[Haskell-beginners] general observation about programming

Joel Neely joel.neely at gmail.com
Mon Feb 29 00:46:14 UTC 2016

2¢ from a Haskell newbie, who would be delighted to be instructed or

I have experienced some of the same issues mentioned earlier in this thread
when trying to read code written by a real expert (e.g. from "How do I
verbalize that, to think out loud or discuss it with someone else?" to "Why
that particular abstraction at this point?"). I tend to think that Haskell
has no exclusive claim on this consideration. Witness, for example, the
experience of a newcomer looking at a compact Java source file that makes
heavy use of generics and framework-specific annotations. However, as one
of the most directly mathematically-influenced programming languages, I can
also believe that it may happen to a greater degree in Haskell than most

Mathematics, Haskell, and certain approaches to programming tend to share
the practice of building up an elegant pyramid of abstraction which allows
one to say more and more with fewer and fewer marks. (Witness the
description of Maxwell's laws at
https://en.wikipedia.org/wiki/Maxwell%27s_equations .)

I suspect that a beginner to any of the above, on first examining an
artifact from an expert practitioner, will struggle to find the keyhole (or
even the doorknob). As a part time instructor, I also struggle with the
degree to which some "explanations" risk either dumbing-down important
concepts or covering them in so much metaphorical baggage that they
actually exacerbate the problem faced by the student.

Just as agile practitioners use spikes to explore the skeleton of a
problem, knowing full well that they have simplified it for the purpose of
addressing one concern,  I'm starting to experiment with "spike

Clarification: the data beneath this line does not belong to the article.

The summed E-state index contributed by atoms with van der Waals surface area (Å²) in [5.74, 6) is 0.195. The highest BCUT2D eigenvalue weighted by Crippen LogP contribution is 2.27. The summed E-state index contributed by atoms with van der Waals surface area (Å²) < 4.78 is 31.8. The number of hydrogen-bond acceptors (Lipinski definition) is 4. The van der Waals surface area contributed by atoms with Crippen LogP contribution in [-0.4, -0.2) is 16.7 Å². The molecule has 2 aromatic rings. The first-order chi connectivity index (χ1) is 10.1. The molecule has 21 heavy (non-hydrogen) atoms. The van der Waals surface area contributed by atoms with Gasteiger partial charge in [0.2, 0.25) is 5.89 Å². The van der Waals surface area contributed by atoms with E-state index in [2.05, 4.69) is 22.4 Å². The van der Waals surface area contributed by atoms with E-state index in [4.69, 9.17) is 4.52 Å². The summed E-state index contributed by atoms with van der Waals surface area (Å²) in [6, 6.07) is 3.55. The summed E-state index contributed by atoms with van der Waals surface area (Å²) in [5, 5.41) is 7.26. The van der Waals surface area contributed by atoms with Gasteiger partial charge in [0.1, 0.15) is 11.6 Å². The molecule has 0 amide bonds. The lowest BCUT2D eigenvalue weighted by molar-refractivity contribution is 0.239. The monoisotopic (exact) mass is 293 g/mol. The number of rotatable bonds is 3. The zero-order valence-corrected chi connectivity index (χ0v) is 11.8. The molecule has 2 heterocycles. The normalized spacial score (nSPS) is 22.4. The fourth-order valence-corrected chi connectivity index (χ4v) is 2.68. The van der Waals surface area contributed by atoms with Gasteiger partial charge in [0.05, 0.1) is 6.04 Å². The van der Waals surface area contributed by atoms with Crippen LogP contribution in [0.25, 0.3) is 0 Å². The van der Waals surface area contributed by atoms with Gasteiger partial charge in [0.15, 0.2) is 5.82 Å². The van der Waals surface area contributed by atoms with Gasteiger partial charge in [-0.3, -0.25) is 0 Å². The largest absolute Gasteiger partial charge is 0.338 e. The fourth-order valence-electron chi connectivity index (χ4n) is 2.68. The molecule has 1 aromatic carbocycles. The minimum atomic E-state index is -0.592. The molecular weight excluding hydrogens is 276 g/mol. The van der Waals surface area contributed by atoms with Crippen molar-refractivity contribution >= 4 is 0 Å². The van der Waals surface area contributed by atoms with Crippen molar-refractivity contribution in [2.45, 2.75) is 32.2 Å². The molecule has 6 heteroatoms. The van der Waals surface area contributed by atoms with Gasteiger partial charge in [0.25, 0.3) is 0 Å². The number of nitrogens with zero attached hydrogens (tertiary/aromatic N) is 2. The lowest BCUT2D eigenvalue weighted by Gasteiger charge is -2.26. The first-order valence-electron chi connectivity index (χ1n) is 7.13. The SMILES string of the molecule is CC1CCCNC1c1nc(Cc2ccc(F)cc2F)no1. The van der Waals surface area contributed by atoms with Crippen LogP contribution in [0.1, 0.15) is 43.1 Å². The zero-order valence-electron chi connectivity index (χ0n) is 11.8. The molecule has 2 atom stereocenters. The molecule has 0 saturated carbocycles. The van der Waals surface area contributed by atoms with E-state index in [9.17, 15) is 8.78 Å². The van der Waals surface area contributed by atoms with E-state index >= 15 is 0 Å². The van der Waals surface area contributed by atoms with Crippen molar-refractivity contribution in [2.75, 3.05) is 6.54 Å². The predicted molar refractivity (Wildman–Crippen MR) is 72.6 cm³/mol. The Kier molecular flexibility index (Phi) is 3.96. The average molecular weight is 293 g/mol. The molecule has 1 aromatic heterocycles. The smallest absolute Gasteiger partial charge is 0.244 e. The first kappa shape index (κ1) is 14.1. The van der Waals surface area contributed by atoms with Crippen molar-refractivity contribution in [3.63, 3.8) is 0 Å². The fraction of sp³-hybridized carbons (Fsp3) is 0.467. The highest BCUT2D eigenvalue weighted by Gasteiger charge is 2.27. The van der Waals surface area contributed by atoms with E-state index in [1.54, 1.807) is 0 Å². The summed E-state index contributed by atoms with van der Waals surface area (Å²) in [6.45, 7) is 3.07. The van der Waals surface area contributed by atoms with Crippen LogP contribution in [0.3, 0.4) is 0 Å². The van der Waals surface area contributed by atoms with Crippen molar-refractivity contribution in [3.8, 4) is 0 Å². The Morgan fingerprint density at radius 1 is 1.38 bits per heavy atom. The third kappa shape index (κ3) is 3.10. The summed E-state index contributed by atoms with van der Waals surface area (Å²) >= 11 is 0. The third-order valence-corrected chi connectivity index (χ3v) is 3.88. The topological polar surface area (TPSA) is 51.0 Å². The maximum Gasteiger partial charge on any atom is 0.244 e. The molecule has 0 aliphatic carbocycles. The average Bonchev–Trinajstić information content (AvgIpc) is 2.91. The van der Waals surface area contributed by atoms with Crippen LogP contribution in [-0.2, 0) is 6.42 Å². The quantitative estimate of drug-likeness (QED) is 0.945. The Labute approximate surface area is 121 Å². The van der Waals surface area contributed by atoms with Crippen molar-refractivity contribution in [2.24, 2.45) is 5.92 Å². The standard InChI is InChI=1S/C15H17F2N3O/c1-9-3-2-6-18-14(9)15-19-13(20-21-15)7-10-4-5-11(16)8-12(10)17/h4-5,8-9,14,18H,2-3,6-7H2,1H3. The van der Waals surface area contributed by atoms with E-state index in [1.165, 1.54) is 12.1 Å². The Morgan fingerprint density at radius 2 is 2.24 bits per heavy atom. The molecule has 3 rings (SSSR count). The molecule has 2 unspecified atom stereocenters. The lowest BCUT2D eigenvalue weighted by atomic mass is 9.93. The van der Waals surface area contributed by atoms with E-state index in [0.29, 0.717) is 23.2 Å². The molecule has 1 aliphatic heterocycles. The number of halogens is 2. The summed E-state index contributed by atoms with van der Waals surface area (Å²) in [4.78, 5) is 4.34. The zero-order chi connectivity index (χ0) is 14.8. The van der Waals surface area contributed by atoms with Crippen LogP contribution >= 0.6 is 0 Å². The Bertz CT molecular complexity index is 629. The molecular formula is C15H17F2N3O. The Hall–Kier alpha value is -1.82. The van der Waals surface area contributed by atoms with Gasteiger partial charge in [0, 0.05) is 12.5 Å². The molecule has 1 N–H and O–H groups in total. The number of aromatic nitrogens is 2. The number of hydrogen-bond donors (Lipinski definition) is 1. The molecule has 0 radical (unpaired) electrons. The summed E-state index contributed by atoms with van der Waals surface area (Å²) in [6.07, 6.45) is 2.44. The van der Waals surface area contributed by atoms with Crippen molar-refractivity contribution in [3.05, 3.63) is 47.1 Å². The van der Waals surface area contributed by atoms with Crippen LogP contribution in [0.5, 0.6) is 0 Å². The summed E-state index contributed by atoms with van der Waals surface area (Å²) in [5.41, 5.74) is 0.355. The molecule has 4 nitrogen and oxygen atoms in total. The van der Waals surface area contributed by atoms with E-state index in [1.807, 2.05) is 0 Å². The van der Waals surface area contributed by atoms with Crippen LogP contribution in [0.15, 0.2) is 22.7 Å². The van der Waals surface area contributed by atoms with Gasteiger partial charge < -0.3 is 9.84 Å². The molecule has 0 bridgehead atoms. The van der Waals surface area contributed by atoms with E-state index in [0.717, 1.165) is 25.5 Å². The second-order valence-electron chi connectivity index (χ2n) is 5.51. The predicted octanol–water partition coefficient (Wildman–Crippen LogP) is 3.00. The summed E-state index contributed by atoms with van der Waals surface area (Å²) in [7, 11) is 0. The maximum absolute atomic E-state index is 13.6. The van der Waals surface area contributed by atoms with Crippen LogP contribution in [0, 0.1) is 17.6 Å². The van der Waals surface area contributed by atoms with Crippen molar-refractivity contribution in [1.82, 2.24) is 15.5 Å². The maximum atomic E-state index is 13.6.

explanations" that draw a simplified connection from the apex of the
pyramid to ground level. For example:

*For present purposes, think of a monoid as a general scheme for
accumulating a result over a specific data type, such as the sum of
integers or the concatentation of strings. We'll talk later about some
specific expectations that must be satisfied.*

An expert is going to say (or write) high-economy utterances that other
experts will instantly grasp and that newcomers will find opaque. I suspect
that the editing process that the original poster described is the crucial
part of developing an understanding. One "spike explanation" technique with
which I have had some success involves starting with a verbose, concrete
artifact (e.g. bit of source code), then progressively editing re-factoring
it into the final nicely-abstracted, economical form. Accessible examples
that come to mind include
http://blog.sigfpe.com/2006/08/you-could-have-invented-monads-and.html and
http://codon.com/refactoring-ruby-with-monads .

I'd be very interested to know whether there examples of this technique for
more advanced Haskell code.


On Sat, Feb 27, 2016 at 9:24 PM, Rustom Mody <rustompmody at gmail.com> wrote:

> On Sun, Feb 28, 2016 at 2:26 AM, Jeffrey Brown <jeffbrown.the at gmail.com>
> wrote:
>> It is, I agree, not appropriate everywhere, but point-free code can in
>> the right place be much more readable. Maps are a good example. Compare:
>>     map (f . g . h) xs
>> to
>>     map (\x -> f $ g $ h x) xs
> Not quite a fair comparison
> How about?
> [ f (g (h x))  |  x <- xs ]
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Beauty of style and harmony and grace and good rhythm depend on simplicity.
- Plato
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